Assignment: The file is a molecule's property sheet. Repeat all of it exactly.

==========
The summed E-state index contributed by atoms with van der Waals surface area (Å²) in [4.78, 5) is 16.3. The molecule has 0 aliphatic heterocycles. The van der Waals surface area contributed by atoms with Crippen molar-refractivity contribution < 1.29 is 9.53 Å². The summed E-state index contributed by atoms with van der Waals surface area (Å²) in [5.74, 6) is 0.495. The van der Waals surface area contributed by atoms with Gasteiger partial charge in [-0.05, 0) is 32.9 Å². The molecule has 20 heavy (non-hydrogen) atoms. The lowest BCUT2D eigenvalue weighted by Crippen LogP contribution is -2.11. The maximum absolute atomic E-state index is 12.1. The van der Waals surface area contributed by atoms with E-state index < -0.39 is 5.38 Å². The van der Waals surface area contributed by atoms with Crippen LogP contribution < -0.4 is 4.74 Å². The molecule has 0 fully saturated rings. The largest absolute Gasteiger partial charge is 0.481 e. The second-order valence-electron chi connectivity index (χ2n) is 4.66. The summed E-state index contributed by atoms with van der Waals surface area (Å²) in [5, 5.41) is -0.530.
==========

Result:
The summed E-state index contributed by atoms with van der Waals surface area (Å²) in [4.78, 5) is 16.3. The molecule has 0 aliphatic heterocycles. The van der Waals surface area contributed by atoms with Crippen molar-refractivity contribution < 1.29 is 9.53 Å². The summed E-state index contributed by atoms with van der Waals surface area (Å²) in [5.74, 6) is 0.495. The van der Waals surface area contributed by atoms with Gasteiger partial charge in [-0.05, 0) is 32.9 Å². The molecule has 20 heavy (non-hydrogen) atoms. The lowest BCUT2D eigenvalue weighted by Crippen LogP contribution is -2.11. The maximum absolute atomic E-state index is 12.1. The van der Waals surface area contributed by atoms with E-state index < -0.39 is 5.38 Å². The van der Waals surface area contributed by atoms with Crippen LogP contribution < -0.4 is 4.74 Å². The molecule has 0 fully saturated rings. The largest absolute Gasteiger partial charge is 0.481 e. The second-order valence-electron chi connectivity index (χ2n) is 4.66. The summed E-state index contributed by atoms with van der Waals surface area (Å²) in [5, 5.41) is -0.530.